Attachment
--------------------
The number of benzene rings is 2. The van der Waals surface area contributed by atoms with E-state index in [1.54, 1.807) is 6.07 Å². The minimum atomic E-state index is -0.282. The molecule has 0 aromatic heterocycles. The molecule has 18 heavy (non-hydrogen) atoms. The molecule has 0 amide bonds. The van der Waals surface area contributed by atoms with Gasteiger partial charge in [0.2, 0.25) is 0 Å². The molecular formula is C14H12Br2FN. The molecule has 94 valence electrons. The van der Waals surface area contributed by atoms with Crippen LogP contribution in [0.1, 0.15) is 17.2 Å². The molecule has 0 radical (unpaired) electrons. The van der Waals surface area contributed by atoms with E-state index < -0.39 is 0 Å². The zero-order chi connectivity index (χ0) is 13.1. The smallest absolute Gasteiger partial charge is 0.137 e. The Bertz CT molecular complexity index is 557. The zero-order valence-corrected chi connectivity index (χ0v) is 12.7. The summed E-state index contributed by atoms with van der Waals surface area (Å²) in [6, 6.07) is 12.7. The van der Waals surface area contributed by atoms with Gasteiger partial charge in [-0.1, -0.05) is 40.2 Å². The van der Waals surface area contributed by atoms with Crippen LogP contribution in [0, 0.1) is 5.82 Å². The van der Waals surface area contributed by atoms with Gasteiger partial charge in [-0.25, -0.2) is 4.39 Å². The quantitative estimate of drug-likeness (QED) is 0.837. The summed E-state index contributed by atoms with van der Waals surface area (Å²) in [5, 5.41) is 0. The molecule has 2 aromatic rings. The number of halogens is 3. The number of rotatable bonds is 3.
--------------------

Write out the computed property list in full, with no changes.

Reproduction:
The number of benzene rings is 2. The van der Waals surface area contributed by atoms with E-state index in [1.54, 1.807) is 6.07 Å². The minimum atomic E-state index is -0.282. The molecule has 0 aromatic heterocycles. The molecule has 18 heavy (non-hydrogen) atoms. The molecule has 0 amide bonds. The van der Waals surface area contributed by atoms with Gasteiger partial charge in [0.2, 0.25) is 0 Å². The molecular formula is C14H12Br2FN. The molecule has 94 valence electrons. The van der Waals surface area contributed by atoms with Crippen LogP contribution in [0.1, 0.15) is 17.2 Å². The molecule has 0 radical (unpaired) electrons. The van der Waals surface area contributed by atoms with E-state index < -0.39 is 0 Å². The zero-order chi connectivity index (χ0) is 13.1. The smallest absolute Gasteiger partial charge is 0.137 e. The Bertz CT molecular complexity index is 557. The zero-order valence-corrected chi connectivity index (χ0v) is 12.7. The summed E-state index contributed by atoms with van der Waals surface area (Å²) in [6, 6.07) is 12.7. The van der Waals surface area contributed by atoms with Gasteiger partial charge in [-0.1, -0.05) is 40.2 Å². The van der Waals surface area contributed by atoms with Crippen LogP contribution in [0, 0.1) is 5.82 Å². The van der Waals surface area contributed by atoms with Gasteiger partial charge in [-0.25, -0.2) is 4.39 Å². The quantitative estimate of drug-likeness (QED) is 0.837. The summed E-state index contributed by atoms with van der Waals surface area (Å²) in [5, 5.41) is 0. The molecule has 2 aromatic rings. The number of halogens is 3. The number of rotatable bonds is 3.